Conditions & Behaviors
Here is some basic information about behavioral health disorders and addiction. For more information about these and other disorders, go to www.mentalhealth.gov, www.mentalhealthamerica.net, or www.samhsa.gov
NEED HELP? 1-800-273-8255 TXT "CTL" to 741741
ANXIETY DISORDERS (INCLUDING OCD AND PTSD)
Common symptoms include nervousness, heart palpitations, sweaty or clammy hands, catastrophizing (worrying about catastrophic escalation of a small problem), needing to repeat rituals around hygiene and cleanliness, or counting. Anxiety disorders include Generalized Anxiety Disorder (GAD), Post Traumatic Stress Disorder (PTSD), Panic Disorder (frequent panic attacks), Obsessive Compulsive Disorder (OCD), social anxiety, and specific phobias like agoraphobia, arachnophobia, and fear of heights.
“The stigma makes it seem like it’s a label, but it just means I think a little differently than everyone else! Which is actually normal if you really think about it.”
Depression: Common symptoms include feelings of helplessness and hopelessness, difficulty sleeping, change in appetite, and loss of interest in things you normally enjoy. Many people with depression describe it as a loss of feelings or emotions: more than feeling sad all the time, people with depression can also feel numb or have what professionals call a “blunted affect”. Thoughts of suicide or self-harm are not unusual for depression, but are a serious symptom and should be reported to a professional or someone who can help you find a professional.
“When you’re depressed you feel like the only person that feels that way, but you’re not!”
Bipolar Disorder: Bipolar disorder features periods of depression and manic periods (hence the old term “manic-depression”). When feeling depressed, people with bipolar disorder can feel helpless, have thoughts of suicide or self-harm, and might isolate by avoiding social situations. During manic periods, people with bipolar disorder sometimes go days without needing to sleep, feel euphoric and highly motivated, and can spend large amounts of money. While manic episodes may feel good, they do not last, and the depression that follows combined with consequences of decisions made during mania can be devastating.
Eating disorders are about feelings, not food. An eating disorder can be really hard to manage and overcome alone. You or a loved one might feel ashamed, hopeless, drained, irritable, and anxious. Be aware of eating patterns and beliefs that may signal unhealthy behavior and the peer pressure that might trigger eating disorders. Some of the most common eating disorders include:
Anorexia Nervosa– When you are obsessed with food and being thin, sometimes to the point of starvation. Symptoms can include refusal to eat, fear of eating in public, and social withdrawal.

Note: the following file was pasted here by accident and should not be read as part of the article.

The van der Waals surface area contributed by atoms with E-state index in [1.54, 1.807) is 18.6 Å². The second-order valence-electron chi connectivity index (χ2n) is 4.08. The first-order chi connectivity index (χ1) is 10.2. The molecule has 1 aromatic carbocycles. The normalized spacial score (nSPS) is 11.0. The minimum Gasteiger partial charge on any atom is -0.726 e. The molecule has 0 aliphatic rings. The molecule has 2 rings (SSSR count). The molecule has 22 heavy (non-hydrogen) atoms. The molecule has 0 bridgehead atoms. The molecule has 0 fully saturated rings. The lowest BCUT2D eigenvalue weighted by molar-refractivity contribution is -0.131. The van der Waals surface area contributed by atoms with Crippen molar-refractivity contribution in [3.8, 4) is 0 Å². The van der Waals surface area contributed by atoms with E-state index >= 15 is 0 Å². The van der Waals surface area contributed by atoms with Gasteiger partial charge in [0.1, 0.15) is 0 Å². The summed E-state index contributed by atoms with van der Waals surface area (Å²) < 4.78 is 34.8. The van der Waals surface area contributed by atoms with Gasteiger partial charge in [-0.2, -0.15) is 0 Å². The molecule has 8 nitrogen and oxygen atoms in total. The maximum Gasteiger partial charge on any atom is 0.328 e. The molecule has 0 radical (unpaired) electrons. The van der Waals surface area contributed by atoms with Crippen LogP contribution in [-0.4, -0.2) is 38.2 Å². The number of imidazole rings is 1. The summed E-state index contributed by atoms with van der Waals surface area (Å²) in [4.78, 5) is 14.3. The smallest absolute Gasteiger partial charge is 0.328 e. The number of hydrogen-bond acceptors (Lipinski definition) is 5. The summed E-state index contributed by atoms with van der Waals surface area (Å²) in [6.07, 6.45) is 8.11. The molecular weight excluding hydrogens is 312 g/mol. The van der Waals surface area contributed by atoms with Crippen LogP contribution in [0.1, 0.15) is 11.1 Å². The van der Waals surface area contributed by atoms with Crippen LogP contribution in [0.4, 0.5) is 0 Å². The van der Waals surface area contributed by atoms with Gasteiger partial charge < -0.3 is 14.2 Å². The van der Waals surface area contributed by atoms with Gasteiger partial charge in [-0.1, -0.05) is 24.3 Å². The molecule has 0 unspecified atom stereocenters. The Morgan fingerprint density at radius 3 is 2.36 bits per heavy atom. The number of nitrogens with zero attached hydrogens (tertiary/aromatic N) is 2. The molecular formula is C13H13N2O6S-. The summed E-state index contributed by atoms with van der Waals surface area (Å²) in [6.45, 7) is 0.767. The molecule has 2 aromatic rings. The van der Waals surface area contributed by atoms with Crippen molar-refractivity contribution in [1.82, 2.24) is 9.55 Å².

Bulimia Nervosa– When you have episodes of bingeing and purging, eating large amounts of food in a short amount of time and trying to get rid of extra calories by vomiting or excessive exercise. Signs include self-induced vomiting and going to the bathroom often after and while you eat.
Binge Eating– Eating excessive amounts of food (binge) but don’t follow with purging or exercise. After a binge you might feel ashamed or guilty which can trigger you to do it again.
“The mission of Operation Beautiful is to post anonymous notes in public places for other people to find. The point is that WE ARE ALL BEAUTIFUL. You are enough… just the way you are!”
People can’t be diagnosed as having a personality disorder until they are 18 years old, because our personalities are still developing. Borderline personality disorder is the best known personality disorder, but there are others such as dependent personality disorder and histrionic personality disorder.
Borderline Personality Disorder: Symptoms of borderline personality disorder are shared by other disorders, hence the term “borderline.” BPD presents itself often times as someone is is severely emotionally disregulated. Features of borderline personality disorder are severe mood swings, recurring thoughts of self-harm and suicide, and difficulty managing relationships with others.
Schizophrenia is the best known psychotic disorder, but there are others such as schizoaffective disorder (a mix of schizophrenia and a mood disorder).
Schizophrenia: Common symptoms of schizophrenia are delusions—beliefs or thoughts that are not based in reality, like a belief that you can control the weather or that you are being persecuted; and hallucinations—seeing, hearing, sensing, or smelling things that aren’t there. People diagnosed with schizophrenia make up only 1% of the population. Typical age of onset for men is teens through mid-twenties, while for women it is twenties through thirties. Early intervention is linked with better chances of recovery.
SUBSTANCE USE AND ALCOHOLISM
It might’ve started like “every other kid.” To fit in. To experiment. And somewhere along the line those intentions shifted. You would do these things to feel good, better, different, or to numb out the pain; anything to get out of your head. Once a drink or drug is picked up, that nagging feeling that you want more remained. Addiction can happen at any age. You’re not too young to have a problem. AND you’re not too young to get help. Click here to take a self-assessment and see where you’re at.
“I got sober my senior year in high school. It was one of the scariest, most worth it decisions I’ve ever made. It saved my life.”
The idea of giving it up can be hard to imagine. These habits seemed to be the only thing that helps. And then we remember the increased pain it brought. Hopelessness, anger, loneliness, fear, guilt, and that shame that you can’t stop. But you can. Seriously, sobriety as a young adult is possible. The journey is different for everyone. There are lots of options. This includes detox, rehab, and intensive outpatient programs (IOP); many people need more than one. (You can check out What Should I Expect from a Residential Treatment Program) . The road chosen can be different from one person to the next. There are also 12-step programs that have been vital in many people’s recovery, for a variety of different addictions, including alcoholism, substance abuse, gambling, and overeating. Some people benefit from recovery community organizations.